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Five Steps to Responsible AI

Public discussions around Responsible AI (RAI) have typically popped up when something clearly has gone wrong: a self-driving vehicle causes an accident, facial recognition software misclassifies women, a marketing algorithm allows companies to target real estate ads based on race.

But the alarm bells around AI have become louder and more urgent since late 2022 with the explosion of interest in Generative AI (GAI) and Large Language Models (LLMs). The seemingly miraculous ability of tools like Dall-E and ChatGPT to create images and essays based on prompts has raised concerns about perpetuating biases baked into training data, spreading misinformation based on AI “hallucinations,” and violating privacy with deepfakes, among other potential abuses. (As a side note, I don’t like the term “hallucination,” because the model is just relating what it learned and not making up anything. So “delusion” would probably be a better term.)

As a result of all the hype and concerns, everyone suddenly has thoughts about bias, fairness, transparency and explainability in AI.

The truth, however, is that Responsible AI concepts have been gaining traction in the tech sector for several years. Amazon, Google, IBM, Meta and Microsoft came together in 2016 to establish the Partnership on AI to promote the responsible use of artificial intelligence. The Responsible AI Institute followed in 2017 to advance safe and trustworthy AI.

More recently, national and local governments have been proposing and enacting an increasing number of laws and regulations to enforce Responsible AI principles. The proposed EU AI Act and the American Data Privacy and Protection Act (ADPPA) are just two prominent examples of new laws that likely will impact companies using machine learning in the near future.

It is not surprising, then, that many companies already have taken steps toward implementing Responsible AI principles in their AI/ML projects. In fact, a 2023 study by Verta Insights, the research group in our organization, found that nearly half (46%) of companies currently have a Responsible AI team or initiative.

What are Responsible AI principles?

  • Fairness – ensuring that AI systems do not make decisions that discriminate against particular groups of people.
  • Accountability – creating mechanisms to hold AI developers and users responsible for the outcomes of the algorithms.
  • Transparency – opening up the “black box” so that it’s clear how an AI system was developed and deployed.
  • Privacy – protecting personally identifiable information (PII) and the overall privacy of those subject to the algorithms.
  • Safety – prioritizing the protection of individuals and society as a whole in the design and use of AI.

In a follow-up post, I’ll provide a deeper dive in each of the above principles, but for now let’s consider five steps that companies can take to adopt Responsible AI.

1. The first step is to establish RAI as a strategic priority that has the focus and support of senior leadership. AI/ML initiatives involve and affect stakeholders across a business, so it’s important that communication of RAI priorities comes from the top. Senior executives should take the lead in fostering a culture of responsibility and ethical decision-making throughout the organization.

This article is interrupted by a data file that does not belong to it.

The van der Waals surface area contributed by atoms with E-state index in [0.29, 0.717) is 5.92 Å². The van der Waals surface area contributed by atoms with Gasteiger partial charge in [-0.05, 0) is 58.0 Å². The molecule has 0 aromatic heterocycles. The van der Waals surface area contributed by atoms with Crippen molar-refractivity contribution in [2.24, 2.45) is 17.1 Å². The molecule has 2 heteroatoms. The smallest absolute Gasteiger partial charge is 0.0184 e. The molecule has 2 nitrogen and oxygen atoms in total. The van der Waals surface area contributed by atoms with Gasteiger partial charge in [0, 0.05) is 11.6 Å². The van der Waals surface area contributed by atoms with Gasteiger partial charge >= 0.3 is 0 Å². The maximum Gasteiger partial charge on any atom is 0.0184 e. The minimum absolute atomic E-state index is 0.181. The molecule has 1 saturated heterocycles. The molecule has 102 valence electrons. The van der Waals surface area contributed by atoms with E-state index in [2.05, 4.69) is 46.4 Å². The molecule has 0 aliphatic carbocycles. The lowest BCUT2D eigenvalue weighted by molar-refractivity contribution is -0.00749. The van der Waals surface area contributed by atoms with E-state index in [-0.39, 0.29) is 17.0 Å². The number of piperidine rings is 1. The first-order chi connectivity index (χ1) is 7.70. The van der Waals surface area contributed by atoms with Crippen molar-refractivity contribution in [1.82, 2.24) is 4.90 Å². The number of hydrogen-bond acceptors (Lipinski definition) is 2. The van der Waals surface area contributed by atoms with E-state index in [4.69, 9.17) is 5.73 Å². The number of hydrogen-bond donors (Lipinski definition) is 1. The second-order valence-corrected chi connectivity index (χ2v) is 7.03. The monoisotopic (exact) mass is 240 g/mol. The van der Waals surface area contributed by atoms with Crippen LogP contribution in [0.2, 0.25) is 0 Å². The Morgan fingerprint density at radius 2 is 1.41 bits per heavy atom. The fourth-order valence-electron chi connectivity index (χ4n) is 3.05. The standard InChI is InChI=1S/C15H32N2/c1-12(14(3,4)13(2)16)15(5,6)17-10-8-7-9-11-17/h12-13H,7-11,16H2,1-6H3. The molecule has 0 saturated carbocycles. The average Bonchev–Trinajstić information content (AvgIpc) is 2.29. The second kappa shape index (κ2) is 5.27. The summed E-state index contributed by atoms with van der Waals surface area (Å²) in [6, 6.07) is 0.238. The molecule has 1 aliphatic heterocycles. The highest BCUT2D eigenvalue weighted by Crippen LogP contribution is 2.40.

2. Next, the organization should establish an AI governance structure for managing and monitoring AI models, with empowered RAI leadership and clear lines of responsibility and accountability. An RAI executive can build the team necessary to effectively implement and monitor RAI in the organization, but also take lead in communicating and enforcing the RAI principles cited above throughout the organization.

3. With the structure in place, the organization is ready to conduct a risk assessment to understand its current RAI maturity level and identify potential red flags and ethical concerns arising from its use of AI. The RAI group or executive should lead this assessment, but other stakeholders also should be involved, including legal, compliance and IT.

The result of this cross-functional assessment should include a “current state” description of the organization’s RAI standards, controls and tools, with a roadmap for developing its RAI maturity. This could include investments in technology and staff, but should also cover areas such as training for staff involved in the ML lifecycle on bias detection and mitigation, algorithmic transparency and ethical decision-making.

4. Based on its roadmap, the organization should work to integrate Responsible AI practices into the design and development process of AI systems. This should include techniques such as fairness testing, interpretability and explainability.

5. Moving forward, the organization should regularly review and evaluate its Responsible AI framework and governance structure to identify areas for improvement and adapt to changing ethical and regulatory landscapes.

By taking these steps, organizations can ensure that their use of AI is ethical, responsible and aligned with their values and missions. Implementing a Responsible AI initiative can also help organizations build trust with customers and stakeholders, as well as mitigate potential legal and reputational risks.

Look for an upcoming post that takes a deeper look at the principles of Responsible AI.

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